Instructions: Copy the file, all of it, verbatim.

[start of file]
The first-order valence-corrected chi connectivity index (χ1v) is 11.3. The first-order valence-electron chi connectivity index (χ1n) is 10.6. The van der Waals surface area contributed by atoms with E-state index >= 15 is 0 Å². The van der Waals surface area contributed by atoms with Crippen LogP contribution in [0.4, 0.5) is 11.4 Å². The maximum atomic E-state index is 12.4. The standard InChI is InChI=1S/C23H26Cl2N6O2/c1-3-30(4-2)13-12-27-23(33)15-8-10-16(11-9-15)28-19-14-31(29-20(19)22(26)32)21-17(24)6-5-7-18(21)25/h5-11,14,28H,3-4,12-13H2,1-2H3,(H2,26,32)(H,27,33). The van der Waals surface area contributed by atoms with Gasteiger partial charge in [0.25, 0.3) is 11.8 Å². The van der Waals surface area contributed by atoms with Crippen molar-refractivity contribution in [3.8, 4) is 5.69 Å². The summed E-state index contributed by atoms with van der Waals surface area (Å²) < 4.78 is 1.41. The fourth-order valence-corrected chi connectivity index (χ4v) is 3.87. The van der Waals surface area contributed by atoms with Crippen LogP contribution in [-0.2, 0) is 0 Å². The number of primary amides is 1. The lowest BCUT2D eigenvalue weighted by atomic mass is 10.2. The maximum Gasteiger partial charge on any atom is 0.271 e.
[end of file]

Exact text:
The first-order valence-corrected chi connectivity index (χ1v) is 11.3. The first-order valence-electron chi connectivity index (χ1n) is 10.6. The van der Waals surface area contributed by atoms with E-state index >= 15 is 0 Å². The van der Waals surface area contributed by atoms with Crippen LogP contribution in [0.4, 0.5) is 11.4 Å². The maximum atomic E-state index is 12.4. The standard InChI is InChI=1S/C23H26Cl2N6O2/c1-3-30(4-2)13-12-27-23(33)15-8-10-16(11-9-15)28-19-14-31(29-20(19)22(26)32)21-17(24)6-5-7-18(21)25/h5-11,14,28H,3-4,12-13H2,1-2H3,(H2,26,32)(H,27,33). The van der Waals surface area contributed by atoms with Gasteiger partial charge in [0.25, 0.3) is 11.8 Å². The van der Waals surface area contributed by atoms with Crippen molar-refractivity contribution in [3.8, 4) is 5.69 Å². The summed E-state index contributed by atoms with van der Waals surface area (Å²) < 4.78 is 1.41. The fourth-order valence-corrected chi connectivity index (χ4v) is 3.87. The van der Waals surface area contributed by atoms with Crippen LogP contribution in [-0.2, 0) is 0 Å². The number of primary amides is 1. The lowest BCUT2D eigenvalue weighted by atomic mass is 10.2. The maximum Gasteiger partial charge on any atom is 0.271 e.